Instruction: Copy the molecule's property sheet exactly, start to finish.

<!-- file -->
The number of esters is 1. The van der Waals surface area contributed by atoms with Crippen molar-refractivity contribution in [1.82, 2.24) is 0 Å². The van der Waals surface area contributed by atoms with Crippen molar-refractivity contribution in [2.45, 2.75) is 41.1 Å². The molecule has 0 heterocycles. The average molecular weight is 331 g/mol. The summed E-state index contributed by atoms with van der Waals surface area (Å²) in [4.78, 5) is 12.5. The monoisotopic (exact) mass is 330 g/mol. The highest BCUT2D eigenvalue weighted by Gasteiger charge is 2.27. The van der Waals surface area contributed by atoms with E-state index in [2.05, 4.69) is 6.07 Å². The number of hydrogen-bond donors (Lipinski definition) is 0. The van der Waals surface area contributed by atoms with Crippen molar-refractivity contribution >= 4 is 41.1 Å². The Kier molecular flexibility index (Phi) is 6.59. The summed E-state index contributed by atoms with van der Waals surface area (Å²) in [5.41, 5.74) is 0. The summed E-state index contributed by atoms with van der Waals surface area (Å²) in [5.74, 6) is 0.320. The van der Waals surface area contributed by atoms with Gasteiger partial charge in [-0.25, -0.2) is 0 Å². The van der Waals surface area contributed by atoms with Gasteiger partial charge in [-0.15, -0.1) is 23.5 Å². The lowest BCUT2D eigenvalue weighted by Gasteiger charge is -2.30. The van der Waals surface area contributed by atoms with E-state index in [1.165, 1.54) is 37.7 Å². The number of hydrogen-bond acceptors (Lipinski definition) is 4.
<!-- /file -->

The number of esters is 1. The van der Waals surface area contributed by atoms with Crippen molar-refractivity contribution in [1.82, 2.24) is 0 Å². The van der Waals surface area contributed by atoms with Crippen molar-refractivity contribution in [2.45, 2.75) is 41.1 Å². The molecule has 0 heterocycles. The average molecular weight is 331 g/mol. The summed E-state index contributed by atoms with van der Waals surface area (Å²) in [4.78, 5) is 12.5. The monoisotopic (exact) mass is 330 g/mol. The highest BCUT2D eigenvalue weighted by Gasteiger charge is 2.27. The van der Waals surface area contributed by atoms with E-state index in [2.05, 4.69) is 6.07 Å². The number of hydrogen-bond donors (Lipinski definition) is 0. The van der Waals surface area contributed by atoms with Crippen molar-refractivity contribution >= 4 is 41.1 Å². The Kier molecular flexibility index (Phi) is 6.59. The summed E-state index contributed by atoms with van der Waals surface area (Å²) in [5.41, 5.74) is 0. The summed E-state index contributed by atoms with van der Waals surface area (Å²) in [5.74, 6) is 0.320. The van der Waals surface area contributed by atoms with Gasteiger partial charge in [-0.25, -0.2) is 0 Å². The van der Waals surface area contributed by atoms with Gasteiger partial charge in [-0.15, -0.1) is 23.5 Å². The lowest BCUT2D eigenvalue weighted by Gasteiger charge is -2.30. The van der Waals surface area contributed by atoms with E-state index in [1.165, 1.54) is 37.7 Å². The number of hydrogen-bond acceptors (Lipinski definition) is 4.